Bodemeister and Maclean’s Music might face challenges topping their pre-classic book sizes simply because they were already quite active. Bodemeister covered 192 mares in 2017, while Maclean’s Music saw 181 mares, both in the upper half of the nine stallions during their fifth season.

“He’s always been hot,” Elliott Walden of WinStar Farm said about Bodemeister. “He’s a horse that people jumped on when he first went to stud. That’s one of the things about Bodemeister that’s going to help him in the future.

“Typically, I’ve seen a pattern with freshman stallions that come out well – their books in years three and four don’t really support the book of the first year. It’s not as good. Bodemeister’s quality in his books of mares stayed consistent. Bodemeister is going to have a consistent number of yearlings and consistent quality of mare books through his first four years, so I think that’s really going to carry him the next three years.”

This will be the second turn at marketing a first-crop classic sire for Walden, who was with WinStar when Funny Cide won the Derby and Preakness for Distorted Humor. Medaglia d’Oro started at Hill ‘n’ Dale Farm, but was moved to Darley America between his fifth and sixth books.

While success can bring with it the spoils of a higher stud fee and higher-quality mares, Walden said it also can present its own unique set of challenges when marketing a stallion.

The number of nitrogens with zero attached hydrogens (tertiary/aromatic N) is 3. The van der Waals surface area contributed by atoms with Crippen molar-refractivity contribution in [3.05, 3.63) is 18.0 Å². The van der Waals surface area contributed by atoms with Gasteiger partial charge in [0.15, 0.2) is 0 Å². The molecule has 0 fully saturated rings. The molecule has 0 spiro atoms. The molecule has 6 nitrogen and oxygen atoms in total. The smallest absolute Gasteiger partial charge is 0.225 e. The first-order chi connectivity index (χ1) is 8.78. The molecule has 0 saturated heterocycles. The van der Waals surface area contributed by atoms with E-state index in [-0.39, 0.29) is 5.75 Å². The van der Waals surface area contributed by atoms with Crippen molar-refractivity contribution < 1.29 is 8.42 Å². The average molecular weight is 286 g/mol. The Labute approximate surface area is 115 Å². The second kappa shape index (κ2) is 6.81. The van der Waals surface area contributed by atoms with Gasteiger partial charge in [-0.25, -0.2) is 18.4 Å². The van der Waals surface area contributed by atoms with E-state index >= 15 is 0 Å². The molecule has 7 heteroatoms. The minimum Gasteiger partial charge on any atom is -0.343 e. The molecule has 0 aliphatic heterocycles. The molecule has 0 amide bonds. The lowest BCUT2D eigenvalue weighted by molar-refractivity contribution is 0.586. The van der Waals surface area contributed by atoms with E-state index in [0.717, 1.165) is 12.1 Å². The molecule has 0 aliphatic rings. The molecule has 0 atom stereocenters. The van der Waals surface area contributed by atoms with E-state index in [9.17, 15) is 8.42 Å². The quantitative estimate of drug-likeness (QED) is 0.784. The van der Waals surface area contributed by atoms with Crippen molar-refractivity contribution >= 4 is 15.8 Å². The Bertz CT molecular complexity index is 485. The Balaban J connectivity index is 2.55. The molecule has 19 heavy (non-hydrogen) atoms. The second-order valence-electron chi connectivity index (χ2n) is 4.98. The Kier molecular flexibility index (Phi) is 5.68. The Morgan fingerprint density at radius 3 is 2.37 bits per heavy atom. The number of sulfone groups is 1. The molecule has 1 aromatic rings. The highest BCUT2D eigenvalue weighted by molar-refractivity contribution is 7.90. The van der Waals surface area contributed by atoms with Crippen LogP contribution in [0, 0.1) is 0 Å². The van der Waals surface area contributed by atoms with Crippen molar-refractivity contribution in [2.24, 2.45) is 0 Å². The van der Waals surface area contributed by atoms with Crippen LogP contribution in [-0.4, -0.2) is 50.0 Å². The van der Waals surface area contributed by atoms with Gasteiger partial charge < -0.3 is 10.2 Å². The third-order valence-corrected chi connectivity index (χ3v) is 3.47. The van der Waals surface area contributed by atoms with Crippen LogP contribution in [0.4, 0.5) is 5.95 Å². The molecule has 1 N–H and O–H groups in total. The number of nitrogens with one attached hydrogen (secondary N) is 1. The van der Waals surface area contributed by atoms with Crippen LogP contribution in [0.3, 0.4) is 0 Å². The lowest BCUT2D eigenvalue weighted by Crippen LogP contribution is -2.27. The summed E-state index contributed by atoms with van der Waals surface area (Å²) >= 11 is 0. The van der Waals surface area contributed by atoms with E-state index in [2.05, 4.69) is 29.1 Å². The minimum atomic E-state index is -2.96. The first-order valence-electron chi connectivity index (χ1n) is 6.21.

“One important thing with Bodemeister and with Distorted Humor, you’ve got to be careful that people don’t turn him into a one-hit wonder,” Walden said. “We have heard people say that Bodemeister was just, ‘Always Dreaming, Always Dreaming, Always Dreaming. What else has he had?’ ”

Though Pioneerof the Nile’s greatest runner came from his second crop, Walden said the farm faced a similar challenge in getting the targeted number of mares to the stallion’s book after American Pharoah’s 2015 Horse of the Year campaign. An increased stud fee was a factor, but Walden said much of the feedback he received from breeders keyed in on the stallion’s superstar, questioning whether he was capable of getting another elite runner while overlooking the other graded stakes horses he had sired.

Walden has taken a similar tack when discussing Bodemeister with breeders this season, reminding them of the success of Grade 2 winner American Anthem and sophomore Zulfikhar, a juvenile debut winner last year pointed to the Kentucky Derby trail by trainer Bob Baffert.

:: KENTUCKY STALLIONS 2018: View or download the complete edition ::